vicarious

Vicarious Is A Four-Letter Word.

I just finished reading Stone Arabia by Dana Spiotta. The book is about a 40-something former rock ‘n roll wunderkind, Nik, a recluse who keeps making brilliant music, and his sister, Denise. It’s about true obsession and tenuous family bonds and time passing. It’s about how everyone and everything is shaped by the confounding feedback loops between memory and identity and art and life and authenticity and invention. The story takes place at the intersection of what might have been and what really is, a place you won’t be able to locate with GPS but where you will almost certainly find yourself on a dark night, at which time you may, like Denise, conclude that you have “in middle age become a person whose deepest emotional moments happened vicariously.”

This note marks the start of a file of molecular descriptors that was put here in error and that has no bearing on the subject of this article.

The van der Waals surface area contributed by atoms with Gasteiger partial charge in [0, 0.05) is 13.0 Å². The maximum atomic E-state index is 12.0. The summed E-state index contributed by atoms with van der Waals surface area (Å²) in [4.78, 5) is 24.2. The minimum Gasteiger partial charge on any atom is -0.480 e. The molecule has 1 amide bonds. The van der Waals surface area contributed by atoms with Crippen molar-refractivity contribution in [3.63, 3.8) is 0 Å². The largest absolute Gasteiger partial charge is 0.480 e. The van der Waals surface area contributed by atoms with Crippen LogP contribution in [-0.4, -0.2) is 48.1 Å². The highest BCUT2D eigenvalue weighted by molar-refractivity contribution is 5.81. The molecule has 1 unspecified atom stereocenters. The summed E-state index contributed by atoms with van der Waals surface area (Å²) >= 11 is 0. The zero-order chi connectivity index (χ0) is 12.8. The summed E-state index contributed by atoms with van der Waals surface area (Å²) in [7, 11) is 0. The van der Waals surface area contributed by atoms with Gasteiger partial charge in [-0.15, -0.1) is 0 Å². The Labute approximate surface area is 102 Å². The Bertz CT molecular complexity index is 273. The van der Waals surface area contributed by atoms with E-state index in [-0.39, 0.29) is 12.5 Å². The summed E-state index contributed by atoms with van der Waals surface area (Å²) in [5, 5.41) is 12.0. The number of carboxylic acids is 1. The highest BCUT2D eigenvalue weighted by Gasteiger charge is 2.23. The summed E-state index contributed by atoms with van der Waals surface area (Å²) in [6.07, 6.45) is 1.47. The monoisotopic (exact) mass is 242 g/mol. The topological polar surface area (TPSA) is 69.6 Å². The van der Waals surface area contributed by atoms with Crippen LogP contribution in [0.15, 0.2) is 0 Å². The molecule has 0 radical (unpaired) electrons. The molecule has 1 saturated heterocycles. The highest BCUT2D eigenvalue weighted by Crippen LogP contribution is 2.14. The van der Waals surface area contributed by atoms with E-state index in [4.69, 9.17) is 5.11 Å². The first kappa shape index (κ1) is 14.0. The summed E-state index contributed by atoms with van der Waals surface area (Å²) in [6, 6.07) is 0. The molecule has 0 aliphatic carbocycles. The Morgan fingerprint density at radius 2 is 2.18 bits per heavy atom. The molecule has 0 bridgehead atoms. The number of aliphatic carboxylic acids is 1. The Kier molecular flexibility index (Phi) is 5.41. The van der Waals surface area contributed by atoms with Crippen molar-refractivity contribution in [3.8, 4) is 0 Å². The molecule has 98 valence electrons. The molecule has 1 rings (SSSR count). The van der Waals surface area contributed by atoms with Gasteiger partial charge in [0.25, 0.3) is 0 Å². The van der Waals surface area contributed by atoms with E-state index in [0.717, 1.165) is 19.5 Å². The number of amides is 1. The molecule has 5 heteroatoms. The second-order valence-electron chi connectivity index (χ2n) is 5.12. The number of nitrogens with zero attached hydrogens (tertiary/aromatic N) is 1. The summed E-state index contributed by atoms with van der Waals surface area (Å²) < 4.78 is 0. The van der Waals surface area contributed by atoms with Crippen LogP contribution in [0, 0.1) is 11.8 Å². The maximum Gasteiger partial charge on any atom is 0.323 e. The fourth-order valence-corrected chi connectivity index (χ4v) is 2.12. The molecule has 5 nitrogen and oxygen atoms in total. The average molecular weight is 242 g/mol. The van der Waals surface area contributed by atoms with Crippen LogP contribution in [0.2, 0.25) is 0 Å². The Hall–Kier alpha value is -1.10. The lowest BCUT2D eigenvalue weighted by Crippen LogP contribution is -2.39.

I’ve never quite framed it in those terms, but I think the prospect of turning into that person is the reason I decided to stop writing about songs and start writing songs. I spent so many years on the outside looking in. Here’s how it’s been with me and music: like falling in love and following the guy around for a couple of decades and writing about him in your journal (or the newspaper) without ever introducing yourself, or going on a date, or kissing.

I grew weary of being an observer. I grew frightened of the creeping sense of detachment. I wanted to say less and do more. A lot of people think those deep emotional moments Spiotta writes about are the province of the young. We’re supposed to grow up and out of it. Adults are supposed to value familiarity over novelty, practicality over passion, stabililty over adventure. To which I say, bullshit.

Vicarious Encounters by Matt Belk

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